More Secure - Google Chrome or Silverlight

Discussion in 'OS X Yosemite (10.10)' started by Tucom, Apr 30, 2015.

  1. Tucom macrumors 65816

    Tucom

    Joined:
    Jul 29, 2006
    #1
    I'd like to watch Netflix on my 5,1 Mac Pro - but as you may or may not know, Netflix plug-in free with Safari is only for Sandy Bridge or newer Macs. I'd like to steer clear of anything having to do with Flash Player (Google Chrome) - but would Google Chrome be more secure - even with Flash - than Microsoft Silverlight?

    Are there any security issues with Silverlight? Is it something I'd need to disable when not on Netflix if I use it [Silverlight] with Safari?

    Thanks!
     
  2. KALLT macrumors 601

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    Sep 23, 2008
    #2
    Is this a theoretical question or are there actual concerns on your part? I presume that it would be safer to use Google’s sandboxed Widevine plugin for watching Netflix rather than using browser plugins which are known to cause security issues from time to time. That is not to say that Silverlight is insecure at this point, but it’s not in active development anymore.

    However, I use Silverlight myself. In Safari 8 you can block specific plugins by default. You can set Silverlight permission level to ‘Block’ or ‘Ask’ and only enable it for specific sites you trust, like Netflix.
     

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  3. Tucom, May 1, 2015
    Last edited: May 1, 2015

    Tucom thread starter macrumors 65816

    Tucom

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    Jul 29, 2006
    #3
    Hey man, thanks for the reply - this is a real world use scenario and concern.


    If I were to disable Silverlight after not using Netflix, do any possible security vulnerabilities and/or issues it has become a non-issue?

    You say "rather than plug-ins which are known to cause security issues from time to time" - Silverlight does this?
     
  4. Tucom thread starter macrumors 65816

    Tucom

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    Jul 29, 2006
    #4

    Real world use - I replied already, but quoting to hopefully let you know that I replied.
     
  5. Kissmyne macrumors 6502

    Kissmyne

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    Apr 21, 2015
    #5
    I use Safari with Silverlight, You can allow or block the plugin on a site specific basis, just set the plugin to ask, and allow it on Netflix. What you choose to do elsewhere with that plugin is your call. Whether or not the plugin has vulnerabilities, should not matter in real world use if you take this approach.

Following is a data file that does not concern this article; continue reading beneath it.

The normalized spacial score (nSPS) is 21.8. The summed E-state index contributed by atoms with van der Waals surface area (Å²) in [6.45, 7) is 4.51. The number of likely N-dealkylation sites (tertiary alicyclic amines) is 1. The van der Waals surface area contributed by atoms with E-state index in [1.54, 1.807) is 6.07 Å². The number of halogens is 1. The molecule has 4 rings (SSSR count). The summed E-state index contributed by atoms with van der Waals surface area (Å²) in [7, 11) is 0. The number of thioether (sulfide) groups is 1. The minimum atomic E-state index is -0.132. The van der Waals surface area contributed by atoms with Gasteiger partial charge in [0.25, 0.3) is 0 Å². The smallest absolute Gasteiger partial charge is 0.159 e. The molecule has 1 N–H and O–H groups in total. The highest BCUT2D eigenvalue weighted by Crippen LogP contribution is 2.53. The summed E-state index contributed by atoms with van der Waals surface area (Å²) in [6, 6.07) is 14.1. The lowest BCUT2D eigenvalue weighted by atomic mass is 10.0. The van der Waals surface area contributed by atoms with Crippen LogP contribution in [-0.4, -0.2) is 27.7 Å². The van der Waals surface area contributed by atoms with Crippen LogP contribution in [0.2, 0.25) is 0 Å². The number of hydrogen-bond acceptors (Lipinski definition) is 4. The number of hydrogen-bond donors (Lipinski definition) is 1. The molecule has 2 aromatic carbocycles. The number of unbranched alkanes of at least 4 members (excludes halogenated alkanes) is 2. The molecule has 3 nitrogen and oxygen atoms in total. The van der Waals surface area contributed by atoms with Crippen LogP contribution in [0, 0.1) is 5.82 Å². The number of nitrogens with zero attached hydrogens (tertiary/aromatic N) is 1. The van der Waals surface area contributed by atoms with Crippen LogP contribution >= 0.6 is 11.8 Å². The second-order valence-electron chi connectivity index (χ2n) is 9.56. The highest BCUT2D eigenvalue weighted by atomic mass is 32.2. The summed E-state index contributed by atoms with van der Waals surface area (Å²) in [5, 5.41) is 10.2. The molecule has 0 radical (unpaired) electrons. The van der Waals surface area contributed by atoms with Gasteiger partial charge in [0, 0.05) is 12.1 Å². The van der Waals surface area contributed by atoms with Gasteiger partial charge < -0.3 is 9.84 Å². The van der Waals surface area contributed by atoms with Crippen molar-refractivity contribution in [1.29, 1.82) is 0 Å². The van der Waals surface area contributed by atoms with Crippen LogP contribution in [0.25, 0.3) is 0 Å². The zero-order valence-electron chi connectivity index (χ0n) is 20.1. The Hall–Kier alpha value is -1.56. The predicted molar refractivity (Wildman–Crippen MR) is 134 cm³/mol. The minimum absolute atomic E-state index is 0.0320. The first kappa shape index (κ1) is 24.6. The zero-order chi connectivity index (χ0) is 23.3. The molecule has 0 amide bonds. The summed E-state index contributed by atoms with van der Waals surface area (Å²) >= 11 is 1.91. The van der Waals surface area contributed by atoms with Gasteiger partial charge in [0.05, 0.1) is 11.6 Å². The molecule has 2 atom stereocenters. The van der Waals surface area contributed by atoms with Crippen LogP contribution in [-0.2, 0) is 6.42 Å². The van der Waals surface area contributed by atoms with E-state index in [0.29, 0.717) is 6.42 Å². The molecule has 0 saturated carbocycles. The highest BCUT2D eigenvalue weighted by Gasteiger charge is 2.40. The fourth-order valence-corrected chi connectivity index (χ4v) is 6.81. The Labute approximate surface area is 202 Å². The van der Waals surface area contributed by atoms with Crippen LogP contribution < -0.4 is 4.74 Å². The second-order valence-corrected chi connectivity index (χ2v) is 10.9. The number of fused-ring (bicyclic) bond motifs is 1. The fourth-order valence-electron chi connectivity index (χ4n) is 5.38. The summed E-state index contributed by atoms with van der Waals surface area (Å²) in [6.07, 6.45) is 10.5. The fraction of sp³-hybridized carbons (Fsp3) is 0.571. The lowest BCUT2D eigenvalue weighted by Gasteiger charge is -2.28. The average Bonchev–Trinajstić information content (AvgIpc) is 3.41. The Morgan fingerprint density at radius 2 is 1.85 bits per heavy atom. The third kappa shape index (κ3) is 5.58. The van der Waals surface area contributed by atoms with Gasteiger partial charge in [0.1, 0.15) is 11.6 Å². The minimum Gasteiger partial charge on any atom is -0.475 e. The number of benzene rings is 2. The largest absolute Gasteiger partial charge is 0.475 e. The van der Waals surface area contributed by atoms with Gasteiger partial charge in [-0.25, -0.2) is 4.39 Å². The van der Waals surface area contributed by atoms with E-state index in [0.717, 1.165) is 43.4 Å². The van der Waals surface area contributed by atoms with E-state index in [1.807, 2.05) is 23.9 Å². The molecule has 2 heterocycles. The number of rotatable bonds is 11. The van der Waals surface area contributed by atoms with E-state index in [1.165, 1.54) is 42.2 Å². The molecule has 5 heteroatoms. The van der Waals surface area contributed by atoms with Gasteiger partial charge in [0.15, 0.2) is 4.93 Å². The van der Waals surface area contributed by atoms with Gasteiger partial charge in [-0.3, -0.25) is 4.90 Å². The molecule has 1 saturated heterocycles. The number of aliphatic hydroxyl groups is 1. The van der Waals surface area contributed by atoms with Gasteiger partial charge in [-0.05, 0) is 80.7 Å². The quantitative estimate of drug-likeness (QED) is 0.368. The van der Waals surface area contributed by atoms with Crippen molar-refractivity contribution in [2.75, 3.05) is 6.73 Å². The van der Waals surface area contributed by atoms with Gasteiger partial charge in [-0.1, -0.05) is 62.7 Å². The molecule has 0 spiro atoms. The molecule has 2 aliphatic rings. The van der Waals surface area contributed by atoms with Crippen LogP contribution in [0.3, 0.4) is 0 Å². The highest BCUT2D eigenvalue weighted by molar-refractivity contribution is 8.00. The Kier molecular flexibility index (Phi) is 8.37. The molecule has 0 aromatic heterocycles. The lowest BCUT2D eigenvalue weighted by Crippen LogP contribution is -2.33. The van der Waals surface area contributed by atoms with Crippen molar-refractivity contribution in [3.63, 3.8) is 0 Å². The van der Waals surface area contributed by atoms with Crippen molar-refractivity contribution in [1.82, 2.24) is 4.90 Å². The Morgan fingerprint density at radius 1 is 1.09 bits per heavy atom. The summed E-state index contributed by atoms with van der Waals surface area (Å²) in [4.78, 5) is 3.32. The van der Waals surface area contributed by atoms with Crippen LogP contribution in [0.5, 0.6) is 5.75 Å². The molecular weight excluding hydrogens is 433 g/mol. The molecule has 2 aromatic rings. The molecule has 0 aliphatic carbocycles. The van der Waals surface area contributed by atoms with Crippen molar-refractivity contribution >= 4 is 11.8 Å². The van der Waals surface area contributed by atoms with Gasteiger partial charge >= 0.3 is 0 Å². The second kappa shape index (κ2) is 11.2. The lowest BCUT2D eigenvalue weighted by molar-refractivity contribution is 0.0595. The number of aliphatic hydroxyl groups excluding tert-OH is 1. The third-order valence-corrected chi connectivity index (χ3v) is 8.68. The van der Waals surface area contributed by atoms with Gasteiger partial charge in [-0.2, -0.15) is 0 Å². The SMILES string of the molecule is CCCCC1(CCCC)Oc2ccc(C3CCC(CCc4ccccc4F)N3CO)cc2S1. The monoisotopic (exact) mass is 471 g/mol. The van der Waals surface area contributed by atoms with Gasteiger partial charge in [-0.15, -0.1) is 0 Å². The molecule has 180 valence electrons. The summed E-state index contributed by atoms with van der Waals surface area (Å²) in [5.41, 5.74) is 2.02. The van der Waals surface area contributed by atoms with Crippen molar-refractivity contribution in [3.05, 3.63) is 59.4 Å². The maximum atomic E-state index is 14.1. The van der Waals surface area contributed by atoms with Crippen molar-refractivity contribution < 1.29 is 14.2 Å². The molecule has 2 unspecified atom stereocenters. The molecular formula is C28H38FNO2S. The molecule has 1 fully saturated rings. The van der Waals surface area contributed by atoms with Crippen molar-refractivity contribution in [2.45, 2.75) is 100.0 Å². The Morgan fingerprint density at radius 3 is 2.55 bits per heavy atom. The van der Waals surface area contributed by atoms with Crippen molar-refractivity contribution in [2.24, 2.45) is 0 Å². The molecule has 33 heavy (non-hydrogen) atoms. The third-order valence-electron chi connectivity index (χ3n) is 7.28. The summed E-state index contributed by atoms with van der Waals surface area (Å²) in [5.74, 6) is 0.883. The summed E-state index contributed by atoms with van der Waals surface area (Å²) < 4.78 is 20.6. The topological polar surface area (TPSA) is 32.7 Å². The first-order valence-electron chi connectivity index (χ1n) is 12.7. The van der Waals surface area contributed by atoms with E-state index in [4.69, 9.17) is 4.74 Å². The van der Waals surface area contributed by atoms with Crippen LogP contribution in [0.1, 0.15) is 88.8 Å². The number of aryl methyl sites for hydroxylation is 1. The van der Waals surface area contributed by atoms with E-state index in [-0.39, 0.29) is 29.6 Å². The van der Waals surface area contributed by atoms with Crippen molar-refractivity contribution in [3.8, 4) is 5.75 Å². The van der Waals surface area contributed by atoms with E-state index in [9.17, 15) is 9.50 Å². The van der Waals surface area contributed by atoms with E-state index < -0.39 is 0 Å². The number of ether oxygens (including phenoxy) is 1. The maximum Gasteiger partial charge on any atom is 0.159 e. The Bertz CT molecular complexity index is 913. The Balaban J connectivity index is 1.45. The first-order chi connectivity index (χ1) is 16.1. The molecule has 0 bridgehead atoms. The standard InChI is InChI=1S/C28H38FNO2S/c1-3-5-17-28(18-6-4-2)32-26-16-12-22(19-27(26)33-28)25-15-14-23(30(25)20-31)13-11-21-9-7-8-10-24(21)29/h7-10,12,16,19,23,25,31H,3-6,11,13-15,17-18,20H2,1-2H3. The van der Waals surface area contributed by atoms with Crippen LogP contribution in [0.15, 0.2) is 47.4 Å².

6. Tucom thread starter macrumors 65816

    Tucom

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    Jul 29, 2006
    #6
    Thanks for the reply - I actually ended up just using Chrome, as upon further research I found that yeah Silverlight is dead, and I don't want to bother with having to remember to disable and then enable etc.

    Besides, Chrome will only be used for Netflix and the History channel.
     
  7. thejadedmonkey macrumors 604

    thejadedmonkey

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    #7
    Definitely safari + Silverlight. Chrome is a battery hog on the best of days, I wouldn't even keep it installed.
     
  8. Tucom thread starter macrumors 65816

    Tucom

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    Jul 29, 2006
    #8
    Eh, that argument may be true for laptops, but I'm on a Mac Pro, so no worries there.

    Also, Silverlight is dead, and Netflix may be ditching it altogether at a drop of the hat, so in the end I think Chrome is the best way to go.
     
  9. Kissmyne macrumors 6502

    Kissmyne

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    Apr 21, 2015
    #9
    Yeah netflix is transitioning to HTML5 video support which is natively supported in most browsers including Safari.
     
  10. Tucom thread starter macrumors 65816

    Tucom

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    Jul 29, 2006
    #10
    Only if you're running Safari on a Mac with Sandy Bridge or newer though, thus the thread haha.
     
  11. Mr. Retrofire macrumors 601

    Mr. Retrofire

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    #11
    iThought™ that OS X 10.6+ supports other GPUs for hardware accelerated video decoding!?
     
  12. Tucom thread starter macrumors 65816

    Tucom

    Joined:
    Jul 29, 2006
    #12


    I think it's something to do with the CPU and not the GPU. Try Netflix on Safari on an older non Sandy Bridge Mac and you'll be prompted to install Silverlight.

    Look it up. It's interesting, and it doesn't make any sense to me. GPU accelerated decoding is supported on many older Macs, such as mine, for just about everything. For some reason Netflix decides to impose what seems to be some kind of superficial requirement.
     

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